Intel is paying Silicon Valley rival Advanced Micro Devices (AMD) $1.25 billion (£749 million) to squash a legal battle over Intel's sales tactics, a rift that led to antitrust charges against Intel in several countries and was headed toward a costly and nasty trial next year.
The settlement announced Thursday between Intel and AMD - whose microprocessors serve as the brains for nearly all personal computers - doesn't let Intel off the hook. It still has to deal with the antitrust charges that AMD pressed governments to file.
The biggest case is in Europe, where regulators have fined Intel a record $1.45 billion (£869 million) over what they described as Intel's illegal tactics to bully PC makers into choosing Intel chips over AMD's. EU spokesman Jonathan Todd said that the European Commission "takes note" of Intel's settlement with AMD but that it does not change Intel's duty to comply with European antitrust law.
Intel is also fighting an $18.6 million (£11.1 million) fine in Korea and a federal lawsuit filed last week by New York Attorney General Andrew Cuomo, who accused Intel of abusing its dominance to "rule with an iron fist." The US Federal Trade Commission also is investigating.
The settlement does allow Intel to duck a trial set for March in Delaware over a federal lawsuit AMD filed in 2005.
"While it pains me to write a cheque at any time, in this case I think it was a practical settlement," Intel CEO Paul Otellini said on a call with analysts. "And it was a good compromise between the two companies. And in many ways it was a small multiple of the potential damages that could be awarded in a jury trial."
AMD shares soared $1.15, or 22 per cent, to $6.47 in afternoon trading. Intel shares fell 1 cent to $19.83.
The lawsuit reflected AMD's long-standing accusation that Intel has kept AMD's market share from rising no higher than about 20 per cent by threatening PC makers and offering financial incentives for avoiding AMD chips. AMD's lawsuit quotes one manager from Toshiba comparing Intel's incentives to "cocaine." It also cites executives from Gateway complaining that Intel's threats of retaliation for working with AMD beat the executives "into guacamole."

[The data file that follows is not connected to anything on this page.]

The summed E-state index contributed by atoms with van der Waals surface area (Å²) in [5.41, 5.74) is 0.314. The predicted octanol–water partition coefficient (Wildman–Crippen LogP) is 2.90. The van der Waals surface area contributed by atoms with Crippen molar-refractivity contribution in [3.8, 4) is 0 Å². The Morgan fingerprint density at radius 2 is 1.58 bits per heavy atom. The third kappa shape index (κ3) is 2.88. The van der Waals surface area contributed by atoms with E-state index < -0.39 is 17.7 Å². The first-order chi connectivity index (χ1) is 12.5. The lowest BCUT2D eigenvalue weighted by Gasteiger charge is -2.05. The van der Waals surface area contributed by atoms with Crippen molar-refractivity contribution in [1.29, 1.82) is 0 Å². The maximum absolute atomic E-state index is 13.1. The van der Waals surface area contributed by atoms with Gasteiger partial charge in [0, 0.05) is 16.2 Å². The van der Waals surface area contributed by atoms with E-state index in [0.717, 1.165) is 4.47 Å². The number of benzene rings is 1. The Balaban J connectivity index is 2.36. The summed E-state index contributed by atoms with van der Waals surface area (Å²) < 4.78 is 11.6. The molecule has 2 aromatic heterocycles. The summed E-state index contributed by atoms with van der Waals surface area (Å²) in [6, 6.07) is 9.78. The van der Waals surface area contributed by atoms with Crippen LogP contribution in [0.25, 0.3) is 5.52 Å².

Intel has defended its practices, saying it simply offered rebates to big customers, which allowed them to pass lower PC prices on to consumers.
It's not clear how much of Intel's behavior will change under Thursday's deal. Intel agreed to "abide by a set of business practice provisions," and AMD said the changes resolve its concerns "to a great extent." But Intel says that as part of the deal it will refrain from giving financial incentives to companies that limit their use of AMD chips -- which the company had always said it wasn't doing anyway.
The settlement has precedent. In 1995 the companies, which are headquartered mere miles from each other, made peace over different issues. That deal gave AMD the right to keep producing chips based on a design known as the "x86 architecture," which both companies still use today.
A trial over the latest issues could have been dangerous for both companies.
Intel risked heavy penalties if it lost. A verdict for AMD also could have increased the momentum for cases like those that have come in Europe, New York and Korea.
Meanwhile, AMD, which is struggling to whittle $3.7 billion (£2.2 billion) in debt and pull off a major restructuring, could have found the trial prohibitively expensive. The companies have not said how much they have spent on legal fees related to the case, but it's easily in the tens of millions of dollars.
Intel also had a cudgel against AMD. AMD's restructuring has included the spinoff of its manufacturing arm to cut costs, a move that Intel says violated the x86 licensing agreement. AMD argued the spinoff didn't need a new license to make chips that incorporated Intel's technology, but Intel argued it did.
That spinoff is critical to AMD's turnaround after it lost billions while trying to compete dollar-for-dollar against Intel in developing advanced manufacturing techniques, a fight AMD ultimately conceded it couldn't win.
Under the terms of the new agreement, AMD and Intel entered into a new, five-year cross-licensing deal. Intel dropped claims that AMD breached the earlier agreement. And AMD is dropping all litigation against Intel and withdrawing its regulatory complaints worldwide.
"It is a pivot from war to peace," said Tom McCoy, AMD's top lawyer.
Intel said that with the $1.25 billion settlement, its spending in the current quarter will now be $4.2 billion (£2.5 billion) rather than the $2.9 billion (£1.7 billion) it had previously forecast. It also expects its tax rate to be 20 per cent rather than 26 per cent. All other expectations are unchanged, Intel said.